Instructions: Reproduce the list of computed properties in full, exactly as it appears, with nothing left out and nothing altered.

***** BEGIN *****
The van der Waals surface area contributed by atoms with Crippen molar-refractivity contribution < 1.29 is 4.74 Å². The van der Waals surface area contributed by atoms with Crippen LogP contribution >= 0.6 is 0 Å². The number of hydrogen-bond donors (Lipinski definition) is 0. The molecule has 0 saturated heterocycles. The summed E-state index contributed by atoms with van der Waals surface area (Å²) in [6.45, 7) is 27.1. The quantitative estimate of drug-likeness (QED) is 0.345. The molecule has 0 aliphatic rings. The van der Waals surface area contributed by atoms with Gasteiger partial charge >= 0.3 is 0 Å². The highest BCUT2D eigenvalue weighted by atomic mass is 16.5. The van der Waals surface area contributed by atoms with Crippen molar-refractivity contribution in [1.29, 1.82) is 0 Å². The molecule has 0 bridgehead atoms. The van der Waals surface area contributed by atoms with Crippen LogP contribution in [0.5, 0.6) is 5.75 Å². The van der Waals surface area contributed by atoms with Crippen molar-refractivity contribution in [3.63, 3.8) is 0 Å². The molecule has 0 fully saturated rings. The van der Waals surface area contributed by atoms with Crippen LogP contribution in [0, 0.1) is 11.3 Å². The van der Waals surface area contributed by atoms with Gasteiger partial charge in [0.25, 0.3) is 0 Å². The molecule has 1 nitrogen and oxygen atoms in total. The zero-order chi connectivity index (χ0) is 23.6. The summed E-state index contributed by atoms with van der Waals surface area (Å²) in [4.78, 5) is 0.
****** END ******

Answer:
The van der Waals surface area contributed by atoms with Crippen molar-refractivity contribution < 1.29 is 4.74 Å². The van der Waals surface area contributed by atoms with Crippen LogP contribution >= 0.6 is 0 Å². The number of hydrogen-bond donors (Lipinski definition) is 0. The molecule has 0 saturated heterocycles. The summed E-state index contributed by atoms with van der Waals surface area (Å²) in [6.45, 7) is 27.1. The quantitative estimate of drug-likeness (QED) is 0.345. The molecule has 0 aliphatic rings. The van der Waals surface area contributed by atoms with Gasteiger partial charge >= 0.3 is 0 Å². The highest BCUT2D eigenvalue weighted by atomic mass is 16.5. The van der Waals surface area contributed by atoms with Crippen molar-refractivity contribution in [1.29, 1.82) is 0 Å². The molecule has 0 bridgehead atoms. The van der Waals surface area contributed by atoms with Crippen LogP contribution in [0.5, 0.6) is 5.75 Å². The van der Waals surface area contributed by atoms with Crippen molar-refractivity contribution in [3.63, 3.8) is 0 Å². The molecule has 0 fully saturated rings. The van der Waals surface area contributed by atoms with Crippen LogP contribution in [0, 0.1) is 11.3 Å². The van der Waals surface area contributed by atoms with Gasteiger partial charge in [0.25, 0.3) is 0 Å². The molecule has 1 nitrogen and oxygen atoms in total. The zero-order chi connectivity index (χ0) is 23.6. The summed E-state index contributed by atoms with van der Waals surface area (Å²) in [4.78, 5) is 0.